CES 2016 promises to deliver the latest in drone development and provide a read on what's to come. There's a dedicated Unmanned Systems Marketplace at CES this year, where 25 UAV makers will show their wares. Parrot also, just announced the Bebop 2 drone, setting a new standard for affordability and battery life. We hope to see both these become hallmarks of drones heading into the New Year.
Drone photography and other applications, like search and rescue, are additional capabilities we'll be on the look out for when it comes to drones at CES.
Ah, TVs. Just when you think television sets and services have been all innovated out, CES comes along to prove you wrong. 2016's show will be no different. Here's why.
High Dynamic Range (HDR) and 4K content are going to be major areas of focus for every company, from LG to Sony to Panasonic to TCL. Delivering content that actually looks how its supposed to on the expensive HDR-compatible or 4K TV you bought is finally coming around, and CES 2016 should see the largest deliverance on this promise yet.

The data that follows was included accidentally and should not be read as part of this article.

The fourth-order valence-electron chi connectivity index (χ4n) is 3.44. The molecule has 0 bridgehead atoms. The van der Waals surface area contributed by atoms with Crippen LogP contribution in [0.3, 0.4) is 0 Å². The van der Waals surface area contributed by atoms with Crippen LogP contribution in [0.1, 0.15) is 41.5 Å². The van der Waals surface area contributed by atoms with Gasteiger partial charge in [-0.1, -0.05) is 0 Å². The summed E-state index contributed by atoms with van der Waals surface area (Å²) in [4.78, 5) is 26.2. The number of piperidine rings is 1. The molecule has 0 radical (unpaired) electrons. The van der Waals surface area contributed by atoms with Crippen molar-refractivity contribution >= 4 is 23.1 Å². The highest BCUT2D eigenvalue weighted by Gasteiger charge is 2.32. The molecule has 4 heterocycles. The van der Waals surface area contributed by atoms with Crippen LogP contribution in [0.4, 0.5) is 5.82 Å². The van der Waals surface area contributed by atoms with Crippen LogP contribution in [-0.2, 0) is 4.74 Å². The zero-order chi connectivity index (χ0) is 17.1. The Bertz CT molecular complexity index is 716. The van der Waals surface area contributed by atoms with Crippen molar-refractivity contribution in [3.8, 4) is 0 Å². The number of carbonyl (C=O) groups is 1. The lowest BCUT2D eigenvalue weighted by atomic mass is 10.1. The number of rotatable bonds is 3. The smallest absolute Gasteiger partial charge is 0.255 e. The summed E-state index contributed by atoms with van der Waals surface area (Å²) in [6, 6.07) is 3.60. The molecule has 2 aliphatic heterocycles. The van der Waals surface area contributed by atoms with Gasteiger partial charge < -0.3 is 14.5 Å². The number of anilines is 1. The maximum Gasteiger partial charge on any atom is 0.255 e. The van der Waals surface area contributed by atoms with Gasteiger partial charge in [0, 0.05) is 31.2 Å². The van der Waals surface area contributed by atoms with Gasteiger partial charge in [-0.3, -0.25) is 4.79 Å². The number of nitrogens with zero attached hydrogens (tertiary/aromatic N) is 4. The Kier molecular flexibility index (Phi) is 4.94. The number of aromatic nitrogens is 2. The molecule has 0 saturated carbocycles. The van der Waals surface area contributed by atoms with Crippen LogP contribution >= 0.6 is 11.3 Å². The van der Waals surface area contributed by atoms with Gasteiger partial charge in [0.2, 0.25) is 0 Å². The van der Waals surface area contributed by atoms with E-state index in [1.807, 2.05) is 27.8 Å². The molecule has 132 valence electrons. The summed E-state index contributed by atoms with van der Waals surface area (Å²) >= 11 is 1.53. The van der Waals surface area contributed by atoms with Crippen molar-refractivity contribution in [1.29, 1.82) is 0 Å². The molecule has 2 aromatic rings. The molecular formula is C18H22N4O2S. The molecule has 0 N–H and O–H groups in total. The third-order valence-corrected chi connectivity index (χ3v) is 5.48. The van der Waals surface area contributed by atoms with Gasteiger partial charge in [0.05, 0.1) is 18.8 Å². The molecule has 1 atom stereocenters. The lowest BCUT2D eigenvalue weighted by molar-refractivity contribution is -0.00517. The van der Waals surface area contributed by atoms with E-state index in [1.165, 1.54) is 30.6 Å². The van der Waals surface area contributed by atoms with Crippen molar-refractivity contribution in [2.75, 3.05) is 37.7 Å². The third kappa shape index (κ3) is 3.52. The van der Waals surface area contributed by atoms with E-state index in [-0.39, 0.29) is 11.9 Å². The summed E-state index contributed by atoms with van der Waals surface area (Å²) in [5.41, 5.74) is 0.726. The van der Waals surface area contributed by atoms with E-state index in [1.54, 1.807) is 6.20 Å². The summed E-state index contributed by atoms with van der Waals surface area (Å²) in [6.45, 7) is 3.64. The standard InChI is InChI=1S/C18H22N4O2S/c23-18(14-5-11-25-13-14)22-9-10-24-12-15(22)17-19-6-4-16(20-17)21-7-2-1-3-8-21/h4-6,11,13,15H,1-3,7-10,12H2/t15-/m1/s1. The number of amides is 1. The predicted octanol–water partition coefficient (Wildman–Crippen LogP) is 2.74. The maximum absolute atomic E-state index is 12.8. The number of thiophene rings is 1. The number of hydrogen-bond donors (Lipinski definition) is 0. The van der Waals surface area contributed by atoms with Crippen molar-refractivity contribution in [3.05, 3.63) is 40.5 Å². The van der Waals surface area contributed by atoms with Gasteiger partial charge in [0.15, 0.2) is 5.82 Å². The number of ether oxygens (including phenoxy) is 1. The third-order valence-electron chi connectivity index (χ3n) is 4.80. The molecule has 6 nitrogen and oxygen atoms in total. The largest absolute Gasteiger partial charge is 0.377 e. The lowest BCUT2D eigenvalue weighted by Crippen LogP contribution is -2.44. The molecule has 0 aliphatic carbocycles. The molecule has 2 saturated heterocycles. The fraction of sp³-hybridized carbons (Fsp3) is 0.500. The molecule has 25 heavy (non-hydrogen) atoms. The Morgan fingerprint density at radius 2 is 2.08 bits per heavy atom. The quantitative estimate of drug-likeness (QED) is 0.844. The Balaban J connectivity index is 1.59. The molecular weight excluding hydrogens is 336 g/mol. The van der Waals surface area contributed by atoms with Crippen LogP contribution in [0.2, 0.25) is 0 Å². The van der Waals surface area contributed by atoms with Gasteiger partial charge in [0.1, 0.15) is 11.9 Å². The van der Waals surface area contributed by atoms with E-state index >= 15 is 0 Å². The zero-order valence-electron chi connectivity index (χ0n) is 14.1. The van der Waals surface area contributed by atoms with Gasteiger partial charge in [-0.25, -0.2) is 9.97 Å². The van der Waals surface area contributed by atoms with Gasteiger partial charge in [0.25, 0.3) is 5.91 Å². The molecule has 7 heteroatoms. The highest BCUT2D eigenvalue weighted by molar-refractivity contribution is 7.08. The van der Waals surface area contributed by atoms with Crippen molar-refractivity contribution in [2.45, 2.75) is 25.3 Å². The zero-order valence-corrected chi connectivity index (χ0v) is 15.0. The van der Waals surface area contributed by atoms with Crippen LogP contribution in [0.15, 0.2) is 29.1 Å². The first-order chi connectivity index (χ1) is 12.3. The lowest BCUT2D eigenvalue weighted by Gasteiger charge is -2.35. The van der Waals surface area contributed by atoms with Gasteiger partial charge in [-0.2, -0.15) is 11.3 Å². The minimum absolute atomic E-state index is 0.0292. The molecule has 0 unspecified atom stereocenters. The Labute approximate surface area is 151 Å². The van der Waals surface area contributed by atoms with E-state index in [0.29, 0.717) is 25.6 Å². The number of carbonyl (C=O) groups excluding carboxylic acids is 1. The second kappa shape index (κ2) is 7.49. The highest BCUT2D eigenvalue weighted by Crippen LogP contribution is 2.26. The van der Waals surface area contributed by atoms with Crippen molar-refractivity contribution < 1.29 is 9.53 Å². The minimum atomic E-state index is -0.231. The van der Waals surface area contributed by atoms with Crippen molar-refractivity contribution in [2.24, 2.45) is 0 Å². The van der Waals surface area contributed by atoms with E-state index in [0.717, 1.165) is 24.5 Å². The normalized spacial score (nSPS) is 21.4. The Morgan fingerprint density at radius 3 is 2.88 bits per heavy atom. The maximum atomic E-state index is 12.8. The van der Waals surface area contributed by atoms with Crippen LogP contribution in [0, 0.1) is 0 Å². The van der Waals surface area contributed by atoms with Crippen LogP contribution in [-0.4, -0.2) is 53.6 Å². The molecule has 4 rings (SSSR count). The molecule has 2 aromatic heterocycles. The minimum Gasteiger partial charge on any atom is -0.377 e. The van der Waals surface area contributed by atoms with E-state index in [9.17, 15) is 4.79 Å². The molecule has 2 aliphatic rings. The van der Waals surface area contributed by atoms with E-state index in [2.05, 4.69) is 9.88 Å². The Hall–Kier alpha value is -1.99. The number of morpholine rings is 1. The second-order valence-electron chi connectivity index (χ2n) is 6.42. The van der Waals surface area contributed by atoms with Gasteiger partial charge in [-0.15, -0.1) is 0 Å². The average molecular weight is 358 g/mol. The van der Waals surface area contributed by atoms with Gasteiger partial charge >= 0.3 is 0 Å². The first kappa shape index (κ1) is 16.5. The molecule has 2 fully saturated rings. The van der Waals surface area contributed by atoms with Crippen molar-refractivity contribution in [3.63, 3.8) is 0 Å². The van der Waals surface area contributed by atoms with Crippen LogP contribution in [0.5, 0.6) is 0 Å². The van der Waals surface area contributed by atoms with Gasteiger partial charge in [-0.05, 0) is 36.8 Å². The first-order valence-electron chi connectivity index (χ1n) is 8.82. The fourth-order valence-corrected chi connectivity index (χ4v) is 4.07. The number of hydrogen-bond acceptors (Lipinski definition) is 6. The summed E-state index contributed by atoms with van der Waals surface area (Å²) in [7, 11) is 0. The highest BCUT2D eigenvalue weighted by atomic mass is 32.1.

Streaming services will continue to mature, and with Dish and Sling TV holding a joint press conference this year, we expect a sizable something is on the way.
Lastly, but most fun, TVs at CES are all about pushing the boundaries of what's possible. How many pixels can you pack into a display? How sharp can you make the contrast, and how curvy can you make that screen? Is this the last we've heard of SUHD and Quantum Dots, or are we in for the next round? Will we see another set of sets that can bend, this time automatically?
The main trend you can expect with TVs at CES 2016 is that companies will go for broke when it comes to impressing you, no matter how unrealistic these screens are for your living room.